At the 58th Annual European Association for the Study of Diabetes (EASD) 2022 meeting in Stockholm, new results were presented from the Surpass studies regarding Eli Lilly’s recently launched glucagon-like peptide-1 receptor agonist/glucose-dependent insulinotropic polypeptide (GLP-1 RA/GIP) dual agonist, tirzepatide (Mounjaro). The data from the SURPASS 1–5 Phase III trials demonstrated that tirzepatide significantly improves postprandial glycemic control in patients with type 2 diabetes (T2D), leading to greater reductions in HbA1c, fasting blood glucose, and body weight versus an active comparator or placebo.
In addition, there was a higher percentage of Time in Range (3.9–10mmol/L) (TIR) observed in a subpopulation of patients in SURPASS-3, with continuous glucose monitoring (CGM) data, on tirzepatide versus insulin degludec. Tirzepatide has demonstrated significant superiority in body weight reduction compared to other GLP-1 RAs, in particular in head-to-head studies with Novo Nordisk’s GLP-1 RA, semaglutide, and has demonstrated significance in achieving glycemic control. Key Opinion Leaders (KOLs) interviewed by GlobalData have expressed their enthusiasm for this therapy and expect significant market uptake and for tirzepatide to become the dominant GLP-1 therapy alongside Novo Nordisk’s semaglutide.
Data for self-monitored blood glucose was collected at baseline and at the primary endpoint for patients randomized across the SURPASS 1–5 trials. The baseline characteristics for the study were: mean age 54.1–63.6 years, duration of T2D 4.7–13.3 years, HbA1c 7.9–8.5%/63.3–69.7mmol/mol, bodyweight 85.9–95.2kg, and body mass index (BMI) 31.9–34.2kg/m2. For groups that had administered tirzepatide versus comparator, the change from baseline in pre-meal to two-hour post-meal excursion daily mean was compared and the proportion of patients achieving a two-hour postprandial self-monitoring blood glucose (SMBG) target goal of less than 10mmol/L and euglycemic less than 7.8mmol/L was also recorded. From the SURPASS-3 CGM substudy of 179 patients, postprandial interstitial glucose (IG) data was identified based on mealtimes recorded during the seven-day period of CGM use, at baseline and Week 52. The proportion of patients who achieved two-hour postprandial IG in TIR (3.9–10mmol/L) and Time in Tight Range (3.9–7.8mmol/L) (TITR) across all meals was calculated.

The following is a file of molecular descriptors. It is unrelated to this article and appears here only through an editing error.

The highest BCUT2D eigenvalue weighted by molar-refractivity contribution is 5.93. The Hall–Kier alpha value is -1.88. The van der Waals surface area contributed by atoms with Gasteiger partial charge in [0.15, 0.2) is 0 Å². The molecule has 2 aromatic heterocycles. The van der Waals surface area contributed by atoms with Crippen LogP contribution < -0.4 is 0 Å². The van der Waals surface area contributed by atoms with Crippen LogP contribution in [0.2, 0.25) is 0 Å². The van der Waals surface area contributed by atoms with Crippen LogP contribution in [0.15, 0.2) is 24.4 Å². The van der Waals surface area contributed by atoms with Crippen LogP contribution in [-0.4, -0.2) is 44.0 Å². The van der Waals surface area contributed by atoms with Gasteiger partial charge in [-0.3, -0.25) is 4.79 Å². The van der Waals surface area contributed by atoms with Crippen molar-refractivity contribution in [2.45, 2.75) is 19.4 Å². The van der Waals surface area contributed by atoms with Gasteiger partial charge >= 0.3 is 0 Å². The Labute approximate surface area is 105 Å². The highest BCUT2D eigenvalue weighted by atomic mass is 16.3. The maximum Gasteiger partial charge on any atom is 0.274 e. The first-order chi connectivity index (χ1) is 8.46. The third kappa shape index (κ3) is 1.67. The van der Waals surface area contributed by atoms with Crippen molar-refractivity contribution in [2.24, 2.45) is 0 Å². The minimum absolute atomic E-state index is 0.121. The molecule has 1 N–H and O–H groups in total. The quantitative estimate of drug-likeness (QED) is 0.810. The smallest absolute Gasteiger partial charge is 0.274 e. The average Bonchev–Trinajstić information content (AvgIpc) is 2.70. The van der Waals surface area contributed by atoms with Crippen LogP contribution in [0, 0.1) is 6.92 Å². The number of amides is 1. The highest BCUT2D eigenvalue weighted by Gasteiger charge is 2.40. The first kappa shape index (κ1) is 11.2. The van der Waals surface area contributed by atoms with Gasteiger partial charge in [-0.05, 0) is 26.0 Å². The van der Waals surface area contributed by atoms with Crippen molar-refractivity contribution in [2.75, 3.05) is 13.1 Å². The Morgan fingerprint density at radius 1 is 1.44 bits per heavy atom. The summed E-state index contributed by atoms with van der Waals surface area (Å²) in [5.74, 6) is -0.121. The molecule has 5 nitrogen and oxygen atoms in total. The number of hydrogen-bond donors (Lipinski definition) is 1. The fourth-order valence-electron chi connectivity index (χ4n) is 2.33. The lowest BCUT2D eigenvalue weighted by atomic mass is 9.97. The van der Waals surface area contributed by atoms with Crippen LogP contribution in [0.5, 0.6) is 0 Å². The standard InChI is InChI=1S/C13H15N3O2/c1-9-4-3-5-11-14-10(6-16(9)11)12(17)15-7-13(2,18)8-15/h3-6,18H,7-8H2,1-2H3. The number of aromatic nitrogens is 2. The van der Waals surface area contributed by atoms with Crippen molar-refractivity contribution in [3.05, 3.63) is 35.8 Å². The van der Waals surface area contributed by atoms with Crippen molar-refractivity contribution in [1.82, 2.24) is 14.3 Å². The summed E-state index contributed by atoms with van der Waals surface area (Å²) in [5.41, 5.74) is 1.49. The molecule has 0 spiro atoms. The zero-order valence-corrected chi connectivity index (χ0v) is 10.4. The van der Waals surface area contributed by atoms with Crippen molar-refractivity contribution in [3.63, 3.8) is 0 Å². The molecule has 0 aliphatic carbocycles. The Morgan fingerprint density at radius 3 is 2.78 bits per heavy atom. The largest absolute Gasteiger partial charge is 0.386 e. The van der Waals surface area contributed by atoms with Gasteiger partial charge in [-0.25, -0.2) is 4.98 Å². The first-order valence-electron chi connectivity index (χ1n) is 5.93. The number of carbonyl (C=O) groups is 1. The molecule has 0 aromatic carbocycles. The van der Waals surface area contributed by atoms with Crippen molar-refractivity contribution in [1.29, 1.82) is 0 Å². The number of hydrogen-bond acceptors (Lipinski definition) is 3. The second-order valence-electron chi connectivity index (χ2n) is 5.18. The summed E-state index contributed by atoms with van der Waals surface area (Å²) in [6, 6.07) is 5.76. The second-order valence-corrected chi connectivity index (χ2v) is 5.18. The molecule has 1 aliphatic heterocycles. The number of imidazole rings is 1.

The study demonstrated that compared to active comparator or placebo, all three doses of tirzepatide led to significant improvement in postprandial glucose excursion. All three doses also led to significantly higher proportion of patients at primary endpoint achieving two-hour postprandial SMBG of less than 10mmol/L (91.9–99.4% tirzepatide versus 61.7–91.2% comparators, p<0.019 for all comparisons except tirzepatide versus semaglutide 1mg in SURPASS-2 [96.3% tirzepatide versus 94.9% semaglutide, p=0.276]), and SMBG less than 7.8mmol/L (64.6–89.7% tirzepatide versus 12.6–62.1% comparator, p≤0.011). For those who completed the CGM in the SURPASS-3 subgroup, all three doses of tirzepatide led to a significantly higher proportion of patients achieving two-hour postprandial IG in TIR (76.3–91.0% tirzepatide versus 63.3% insulin degludec, p<0.017) and TITR (48.6–69.4% tirzepatide versus 35.7% insulin degludec, p=0.041) at Week 52.
Tirzepatide, evidently, leads to significant improvement in postprandial glycemic control with a greater proportion of patients achieving target (<10mmol/L) and euglycemic (<7.8mmol/L) goals compared to placebo or active comparator in patients with T2D. GlobalData predicts that tirzepatide will become the leading GLP-1 agonist in the next decade, significantly challenging the dominant market share that semaglutide has begun to establish.